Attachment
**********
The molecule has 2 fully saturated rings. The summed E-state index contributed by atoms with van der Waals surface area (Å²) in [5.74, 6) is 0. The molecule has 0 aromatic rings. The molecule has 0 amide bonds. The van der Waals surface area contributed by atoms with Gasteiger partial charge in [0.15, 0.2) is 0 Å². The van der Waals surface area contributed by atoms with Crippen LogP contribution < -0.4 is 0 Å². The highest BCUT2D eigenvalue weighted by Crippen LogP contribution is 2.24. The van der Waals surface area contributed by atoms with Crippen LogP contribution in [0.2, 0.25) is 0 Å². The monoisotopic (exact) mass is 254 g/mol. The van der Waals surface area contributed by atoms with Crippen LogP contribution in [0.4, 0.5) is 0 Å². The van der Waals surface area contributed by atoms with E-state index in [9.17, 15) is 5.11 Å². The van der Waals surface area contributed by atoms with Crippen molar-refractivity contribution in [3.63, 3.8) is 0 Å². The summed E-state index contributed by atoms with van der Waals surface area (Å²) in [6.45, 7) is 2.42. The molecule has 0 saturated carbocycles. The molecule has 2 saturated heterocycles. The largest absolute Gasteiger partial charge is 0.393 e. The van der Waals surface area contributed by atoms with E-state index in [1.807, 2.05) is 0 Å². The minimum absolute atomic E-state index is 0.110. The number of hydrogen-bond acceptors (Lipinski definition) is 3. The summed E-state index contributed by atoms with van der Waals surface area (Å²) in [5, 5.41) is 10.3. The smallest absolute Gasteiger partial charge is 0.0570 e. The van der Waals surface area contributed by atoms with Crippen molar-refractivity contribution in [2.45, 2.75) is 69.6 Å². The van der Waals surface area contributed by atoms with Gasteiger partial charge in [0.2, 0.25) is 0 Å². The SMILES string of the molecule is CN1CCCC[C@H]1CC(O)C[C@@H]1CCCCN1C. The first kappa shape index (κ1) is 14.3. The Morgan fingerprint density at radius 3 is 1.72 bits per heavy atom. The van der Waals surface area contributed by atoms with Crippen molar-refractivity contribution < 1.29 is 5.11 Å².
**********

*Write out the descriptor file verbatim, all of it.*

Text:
The molecule has 2 fully saturated rings. The summed E-state index contributed by atoms with van der Waals surface area (Å²) in [5.74, 6) is 0. The molecule has 0 aromatic rings. The molecule has 0 amide bonds. The van der Waals surface area contributed by atoms with Gasteiger partial charge in [0.15, 0.2) is 0 Å². The van der Waals surface area contributed by atoms with Crippen LogP contribution < -0.4 is 0 Å². The highest BCUT2D eigenvalue weighted by Crippen LogP contribution is 2.24. The van der Waals surface area contributed by atoms with Crippen LogP contribution in [0.2, 0.25) is 0 Å². The monoisotopic (exact) mass is 254 g/mol. The van der Waals surface area contributed by atoms with Crippen LogP contribution in [0.4, 0.5) is 0 Å². The van der Waals surface area contributed by atoms with E-state index in [9.17, 15) is 5.11 Å². The van der Waals surface area contributed by atoms with Crippen molar-refractivity contribution in [3.63, 3.8) is 0 Å². The summed E-state index contributed by atoms with van der Waals surface area (Å²) in [6.45, 7) is 2.42. The molecule has 0 saturated carbocycles. The molecule has 2 saturated heterocycles. The largest absolute Gasteiger partial charge is 0.393 e. The van der Waals surface area contributed by atoms with E-state index in [1.807, 2.05) is 0 Å². The minimum absolute atomic E-state index is 0.110. The number of hydrogen-bond acceptors (Lipinski definition) is 3. The summed E-state index contributed by atoms with van der Waals surface area (Å²) in [5, 5.41) is 10.3. The smallest absolute Gasteiger partial charge is 0.0570 e. The van der Waals surface area contributed by atoms with Crippen molar-refractivity contribution in [2.45, 2.75) is 69.6 Å². The van der Waals surface area contributed by atoms with Gasteiger partial charge in [0.2, 0.25) is 0 Å². The SMILES string of the molecule is CN1CCCC[C@H]1CC(O)C[C@@H]1CCCCN1C. The first kappa shape index (κ1) is 14.3. The Morgan fingerprint density at radius 3 is 1.72 bits per heavy atom. The van der Waals surface area contributed by atoms with Crippen molar-refractivity contribution < 1.29 is 5.11 Å².